Gold-standard guidelines for treatment of members with hemophilia recommend the use of an integrated medical and pharmacy care model that includes clinical care from a multidisciplinary team. Employers should consider contracting with Hemophilia Treatment Centers (HTCs) as in-network providers of clinical and pharmacy services. This will help to ensure that an integrated model is being used, members receive optimal care and experience improved outcomes, and employers can manage related ancillary health care services and costs. Carving out different elements of care, e.g. specialty pharmacy, physical therapy and dental care, is not optimal and can lead to fragmented, fractured care.
If services are carved out to HTCs, it is important to make sure they are in-network for both medical/clinical care and specialty pharmacy services. The network should consist of at least one specialty pharmacy and one HTC specialty pharmacy to create competition, drive down unit pricing and improve customer service. Including HTC specialty pharmacy programs in all payer networks either directly or as an allowable option is also recommended.
Contracting for Hemophilia-Related Services
In specialty pharmacy contracts, employers can be specific about how vendors are required to manage and report on hemophilia medications. There is an opportunity to provide clarity in both carrier and PBM contracts for these medications, so hemophilia-related claims can be targeted appropriately and be cost effective. The key is to hold vendor partners accountable for managing use and spend. One way to accomplish this is by requiring quarterly reports that include agreed upon standard data and metrics, including:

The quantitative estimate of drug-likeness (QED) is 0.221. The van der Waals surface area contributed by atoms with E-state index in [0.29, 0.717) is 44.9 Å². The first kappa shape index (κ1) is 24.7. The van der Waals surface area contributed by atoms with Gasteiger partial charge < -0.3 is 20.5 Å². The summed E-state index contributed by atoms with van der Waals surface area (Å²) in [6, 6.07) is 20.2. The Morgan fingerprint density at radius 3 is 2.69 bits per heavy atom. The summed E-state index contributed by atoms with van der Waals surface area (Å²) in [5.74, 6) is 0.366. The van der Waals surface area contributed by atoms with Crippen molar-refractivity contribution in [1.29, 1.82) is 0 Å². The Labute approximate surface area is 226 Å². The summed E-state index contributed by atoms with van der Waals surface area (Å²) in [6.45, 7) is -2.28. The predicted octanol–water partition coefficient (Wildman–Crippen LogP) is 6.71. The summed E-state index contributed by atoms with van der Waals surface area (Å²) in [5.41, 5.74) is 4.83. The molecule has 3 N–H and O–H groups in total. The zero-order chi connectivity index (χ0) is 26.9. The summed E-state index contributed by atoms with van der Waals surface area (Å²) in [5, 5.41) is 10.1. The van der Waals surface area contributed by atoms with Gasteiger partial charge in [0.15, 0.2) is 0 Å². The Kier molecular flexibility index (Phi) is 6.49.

- Dispensed clotting factor dose compared to prescribed clotting factor dose (typically measured as a percentage).
- Unit and total cost of clotting factor medication (to ensure the cost is competitive).
During PBM contract negotiations, it is important to get clarification about the cost drivers for hemophilia treatment and their practices for ongoing clinical management of bleeding disorders. It is also important to build a strategy with vendors that includes the right contract language, ongoing reporting requirements and whether HTCs are to be included.
Integrating HTCs into Your Exclusive Specialty Pharmacy Contract
If an employer is under an exclusive specialty pharmacy contract, allowing another pharmacy to dispense would likely violate the contract. However, if you find equitable rates through an HTC, you could consider entering into a single case Letter of Agreement (LOA). This allows the HTC to serve the patient under the medical benefit versus a pharmacy adjudication and avoids violation of the specialty pharmacy contract. When the current specialty pharmacy exclusivity contract expires, consider requiring that HTC's be included in the specialty pharmacy network.
Employer Example: Preauthorization Language
Consider adding preauthorization language to your medical and/or pharmacy contract: services and treatments are covered if a Hemophilia Treatment Center is utilized (as available).
Traditional v. Value-Based Contracting
Traditional contracting for clotting factor is straightforward. The pharmacy that dispenses clotting factor is typically reimbursed either a fixed per unit rate or a percentage discount off Average Wholesale Price (AWP) as determined in the contract.
Value-based contracting is more complex and involves outcomes measures. For example, if clotting factor was 100% effective (zero bleeds during a given timeframe), the manufacturer is not required to provide a refund to the payer. If clotting factor was less effective (bleeds occurred during a given timeframe), the manufacturer provides a refund to the payer.